Unlike California, it was physical, ugly and acrid back then.
With 2014 as a congressional election year, the acrid scrums of 2013 will give way to the combat of the campaign.
They were hitting on all cylinders as they mined the acrid ore of Mamet's singular cynicism.
Amidst much screeching of breaks and the acrid smell of burning rubber, Cameron executed a high speed u-turn.
Its sharp white teeth gleamed in the gaping red mouth, and I could feel its hot breath fierce and acrid upon me.
A few should be avoided because of their acrid taste or their strong odor.
Clay is usually cool and very absorbent of the acrid oils occurring in the distillation of tobacco.
The Tavern “office” was crowded and hazy with acrid blue smoke.
He snorted and jerked his head as the acrid fumes began to tickle his nostrils and smart his eyes.
All this came out of her like an unctuous trickle of some acrid oil.
1712, formed irregularly from Latin acer (fem. acris) "sharp, pungent, bitter, eager, fierce," from PIE *akri- "sharp," from root *ak- "be sharp, rise (out) to a point, pierce" (cf. Oscan akrid (ablative singular) "sharply;" Greek akis "sharp point," akros "at the farthest point, highest, outermost," akantha "thorn," akme "summit, edge;" also oxys "sharp, bitter;" Sanskrit acri- "corner, edge," acani- "point of an arrow," asrih "edge;" Lithuanian ašmuo "sharpness," akstis "sharp stick;" Old Lithuanian aštras, Lithuanian aštrus "sharp;" Old Church Slavonic ostru, Russian óstryj "sharp;" Old Irish er "high;" Welsh ochr "edge, corner, border;" Old Norse eggja "goad;" Old English ecg "sword"). The -id suffix probably is in imitation of acid. Acrious (1670s) is a correct formation, but seldom seen.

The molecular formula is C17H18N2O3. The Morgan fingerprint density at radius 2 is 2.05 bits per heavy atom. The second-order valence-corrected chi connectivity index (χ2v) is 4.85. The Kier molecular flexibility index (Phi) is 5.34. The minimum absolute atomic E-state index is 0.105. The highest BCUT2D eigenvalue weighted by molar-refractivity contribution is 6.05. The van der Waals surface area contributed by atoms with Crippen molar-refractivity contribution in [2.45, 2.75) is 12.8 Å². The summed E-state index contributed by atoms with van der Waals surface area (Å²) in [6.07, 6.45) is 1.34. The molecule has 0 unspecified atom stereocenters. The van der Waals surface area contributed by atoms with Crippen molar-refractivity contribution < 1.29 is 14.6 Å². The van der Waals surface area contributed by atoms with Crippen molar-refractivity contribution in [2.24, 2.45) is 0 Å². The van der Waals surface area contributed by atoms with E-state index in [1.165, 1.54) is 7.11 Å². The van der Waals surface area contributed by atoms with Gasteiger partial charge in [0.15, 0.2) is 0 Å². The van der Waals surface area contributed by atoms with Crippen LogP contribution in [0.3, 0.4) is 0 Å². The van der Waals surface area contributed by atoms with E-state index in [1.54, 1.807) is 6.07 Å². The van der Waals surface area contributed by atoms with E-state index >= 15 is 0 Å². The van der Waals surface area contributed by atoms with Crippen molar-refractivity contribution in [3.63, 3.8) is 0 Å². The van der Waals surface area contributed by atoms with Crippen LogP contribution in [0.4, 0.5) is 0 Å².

acrid ac·rid (āk'rĭd)
Unpleasantly sharp, pungent, or bitter to the taste or smell.